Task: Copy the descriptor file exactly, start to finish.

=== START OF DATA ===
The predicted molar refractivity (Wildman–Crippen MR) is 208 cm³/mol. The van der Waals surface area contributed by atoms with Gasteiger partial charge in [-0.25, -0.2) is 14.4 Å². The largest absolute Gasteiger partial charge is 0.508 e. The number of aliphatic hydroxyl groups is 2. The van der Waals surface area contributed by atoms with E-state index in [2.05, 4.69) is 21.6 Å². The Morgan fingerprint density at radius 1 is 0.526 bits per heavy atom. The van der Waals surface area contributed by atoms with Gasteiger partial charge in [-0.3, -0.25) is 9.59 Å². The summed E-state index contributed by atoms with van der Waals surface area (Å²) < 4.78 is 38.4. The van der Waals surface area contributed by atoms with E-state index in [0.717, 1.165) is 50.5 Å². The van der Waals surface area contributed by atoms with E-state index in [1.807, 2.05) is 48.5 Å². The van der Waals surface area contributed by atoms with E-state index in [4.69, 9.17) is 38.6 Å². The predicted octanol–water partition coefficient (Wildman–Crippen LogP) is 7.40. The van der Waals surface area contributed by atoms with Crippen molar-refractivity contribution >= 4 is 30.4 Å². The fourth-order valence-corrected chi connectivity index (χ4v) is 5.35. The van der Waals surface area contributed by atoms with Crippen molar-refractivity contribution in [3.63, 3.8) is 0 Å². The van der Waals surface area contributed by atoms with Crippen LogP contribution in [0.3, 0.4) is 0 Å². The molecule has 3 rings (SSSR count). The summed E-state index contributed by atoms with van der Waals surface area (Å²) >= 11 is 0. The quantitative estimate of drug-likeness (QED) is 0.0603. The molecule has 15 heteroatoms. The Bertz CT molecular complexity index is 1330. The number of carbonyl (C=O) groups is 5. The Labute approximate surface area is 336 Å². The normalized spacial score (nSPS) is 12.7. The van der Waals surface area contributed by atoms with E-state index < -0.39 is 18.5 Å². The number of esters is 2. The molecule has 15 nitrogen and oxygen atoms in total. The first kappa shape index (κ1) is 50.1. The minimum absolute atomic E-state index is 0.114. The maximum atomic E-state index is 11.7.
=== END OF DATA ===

The predicted molar refractivity (Wildman–Crippen MR) is 208 cm³/mol. The van der Waals surface area contributed by atoms with Gasteiger partial charge in [-0.25, -0.2) is 14.4 Å². The largest absolute Gasteiger partial charge is 0.508 e. The number of aliphatic hydroxyl groups is 2. The van der Waals surface area contributed by atoms with E-state index in [2.05, 4.69) is 21.6 Å². The Morgan fingerprint density at radius 1 is 0.526 bits per heavy atom. The van der Waals surface area contributed by atoms with Gasteiger partial charge in [-0.3, -0.25) is 9.59 Å². The summed E-state index contributed by atoms with van der Waals surface area (Å²) < 4.78 is 38.4. The van der Waals surface area contributed by atoms with E-state index in [0.717, 1.165) is 50.5 Å². The van der Waals surface area contributed by atoms with E-state index in [1.807, 2.05) is 48.5 Å². The van der Waals surface area contributed by atoms with E-state index in [4.69, 9.17) is 38.6 Å². The predicted octanol–water partition coefficient (Wildman–Crippen LogP) is 7.40. The van der Waals surface area contributed by atoms with Crippen molar-refractivity contribution >= 4 is 30.4 Å². The fourth-order valence-corrected chi connectivity index (χ4v) is 5.35. The van der Waals surface area contributed by atoms with Crippen molar-refractivity contribution in [3.63, 3.8) is 0 Å². The van der Waals surface area contributed by atoms with Crippen LogP contribution in [0.3, 0.4) is 0 Å². The molecule has 3 rings (SSSR count). The summed E-state index contributed by atoms with van der Waals surface area (Å²) >= 11 is 0. The quantitative estimate of drug-likeness (QED) is 0.0603. The molecule has 15 heteroatoms. The Bertz CT molecular complexity index is 1330. The number of carbonyl (C=O) groups is 5. The Labute approximate surface area is 336 Å². The normalized spacial score (nSPS) is 12.7. The van der Waals surface area contributed by atoms with E-state index < -0.39 is 18.5 Å². The number of esters is 2. The molecule has 15 nitrogen and oxygen atoms in total. The first kappa shape index (κ1) is 50.1. The minimum absolute atomic E-state index is 0.114. The maximum atomic E-state index is 11.7.